7. Soft stop
In the controlled stop, the Soft-Starter gradually reduces the output voltage until reaching a minimum value at a pre-defined time. By reducing the voltage applied to the motor, it will lose torque, which reflects an increase in the slip, causing the motor to lose speed. If the motor loses speed, so will the driven load. This type of feature is very important in applications that require a smooth stop from a mechanical perspective.
Typical applications for soft stop are:
In pumps to prevent water hammers.
in conveyor belts to prevent goods from toppling.
If you use a star-delta starter in your motor applications, the only possible way to stop the motor is to make a direct stop without any control.
8. Bypass function
The soft starter integrates a bypass to minimize heat generation during run time. The bypass automatically closes when the motor reaches its nominal speed. After initial start-up, running in bypass saves energy, by reducing losses and enclosure size and thus reducing cooling requirements. Star delta starters cannot be bypassed.
9. Communication options
Today, many soft starters can be connected to a PLC using a Fieldbus system such as Profibus or Modbus. Depending on the soft starter and the Fieldbus protocol it may be possible to start and stop the soft starter, see status information, and change the settings of the soft starter from the PLC. Star delta starters do not have complex communication capabilities.
Soft starters are easy to install and use. They do not require so much cabling and engineering during the installation. It is much faster to wire a soft starter than a star-delta starter. Besides, soft starters are smaller than star-delta starters and the difference becomes more significant the higher the amp rating gets. You can save on panel space.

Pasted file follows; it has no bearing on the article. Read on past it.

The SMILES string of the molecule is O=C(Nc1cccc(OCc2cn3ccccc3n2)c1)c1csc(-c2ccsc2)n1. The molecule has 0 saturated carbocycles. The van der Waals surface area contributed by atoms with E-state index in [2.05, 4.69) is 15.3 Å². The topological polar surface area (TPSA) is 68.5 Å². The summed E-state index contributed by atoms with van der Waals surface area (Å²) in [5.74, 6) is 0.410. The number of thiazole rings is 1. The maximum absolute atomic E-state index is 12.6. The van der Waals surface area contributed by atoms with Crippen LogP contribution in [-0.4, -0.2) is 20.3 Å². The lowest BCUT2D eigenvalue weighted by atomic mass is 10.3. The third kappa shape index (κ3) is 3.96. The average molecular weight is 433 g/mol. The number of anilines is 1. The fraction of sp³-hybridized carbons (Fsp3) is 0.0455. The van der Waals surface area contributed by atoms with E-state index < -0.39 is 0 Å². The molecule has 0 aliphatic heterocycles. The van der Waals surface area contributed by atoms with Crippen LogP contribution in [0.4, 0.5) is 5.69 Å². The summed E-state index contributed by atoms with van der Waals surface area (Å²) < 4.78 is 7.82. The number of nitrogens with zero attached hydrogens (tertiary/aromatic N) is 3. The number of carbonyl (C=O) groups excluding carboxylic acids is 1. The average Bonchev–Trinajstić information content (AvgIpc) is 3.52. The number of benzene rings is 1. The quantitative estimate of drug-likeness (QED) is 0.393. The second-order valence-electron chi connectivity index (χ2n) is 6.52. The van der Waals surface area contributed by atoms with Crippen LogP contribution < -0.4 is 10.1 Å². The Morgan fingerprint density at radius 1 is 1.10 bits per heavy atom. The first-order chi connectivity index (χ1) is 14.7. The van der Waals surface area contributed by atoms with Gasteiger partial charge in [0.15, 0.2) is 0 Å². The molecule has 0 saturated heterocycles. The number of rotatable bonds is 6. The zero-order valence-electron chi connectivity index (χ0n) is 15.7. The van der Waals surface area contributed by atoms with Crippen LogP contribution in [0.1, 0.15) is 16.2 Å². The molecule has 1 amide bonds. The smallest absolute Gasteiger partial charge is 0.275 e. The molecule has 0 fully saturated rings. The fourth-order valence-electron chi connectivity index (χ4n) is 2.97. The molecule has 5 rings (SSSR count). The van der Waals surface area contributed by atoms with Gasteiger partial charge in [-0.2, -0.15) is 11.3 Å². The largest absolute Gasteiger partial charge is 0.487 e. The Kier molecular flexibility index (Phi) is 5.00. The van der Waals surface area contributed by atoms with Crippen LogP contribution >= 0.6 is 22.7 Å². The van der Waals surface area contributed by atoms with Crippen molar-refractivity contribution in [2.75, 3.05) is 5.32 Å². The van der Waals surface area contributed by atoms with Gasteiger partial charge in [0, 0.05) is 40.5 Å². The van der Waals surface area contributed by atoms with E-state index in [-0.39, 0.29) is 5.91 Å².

11. Protection functions
Soft starters have several integrated protection and warning functions. Almost any type of fault can also be detected and displayed. For example, motor overload protection, locked rotor protection, motor underload protection, high current protection, phase imbalance protection, phase reversal protection, thyristor overload protection, etc. Star delta starters do not have any protection functions. The only way to protect them is to use extra protection devices like fuse switch disconnectors, molded case circuit breakers, HRC fuses.
12. Harmonics generation
Harmonics can reduce the performance and reliability of other equipment connected to the grid, such as generators and circuit breakers. The solution is to install filters and screened cables but even then, the harmonic effect is not completely removed. Even though soft starter already fulfills all emission and immunity requirements they can generate harmful harmonics at the start. Star delta starters never generate harmonics.
13. Number of start/stop
Star delta starters have no limitation in the number of starts/hours. But soft starters have this limitation. Because every start generates heat in the thyristors. Therefore, the values should be checked from the catalogs of the manufacturers.
14. Vertical mounting
To have suitable cooling, the soft starter has to be mounted vertically, and in such a way that the airways are not blocked. Devices used in the star-delta starters can be mounted in almost any position.
15. Sequence starting
One soft starter can control two motors in sequence. However, the control and wiring are complex and expensive and any saving in soft starter cost is often outweighed by additional component and labor costs. Star delta starters can only start and stop one motor.
16. Utilization categories
The utilization category of a star-delta starter is usually AC-3. Soft starters are designed according to AC-53a or AC-53b utilization category.
17. Control panel availability
Everything you can do with the soft starter is also possible via the control panel. Star delta starters do not have any display.
In conclusion, choosing the right motor starter can significantly impact a motor’s performance, cost, and energy efficiency. Soft starters and star-delta starters are two popular options, with distinct differences that need to be considered. Soft starters offer a controlled start, adjustable inrush current reduction, torque control, and a soft stop function, which makes them more flexible than star-delta starters. Star-delta starters offer a lower initial cost, but their inrush current reduction and torque control are limited. Ultimately, the decision of which starter to use depends on the specific requirements of the application. Understanding the benefits and drawbacks of each type of starter is essential for optimizing motor performance.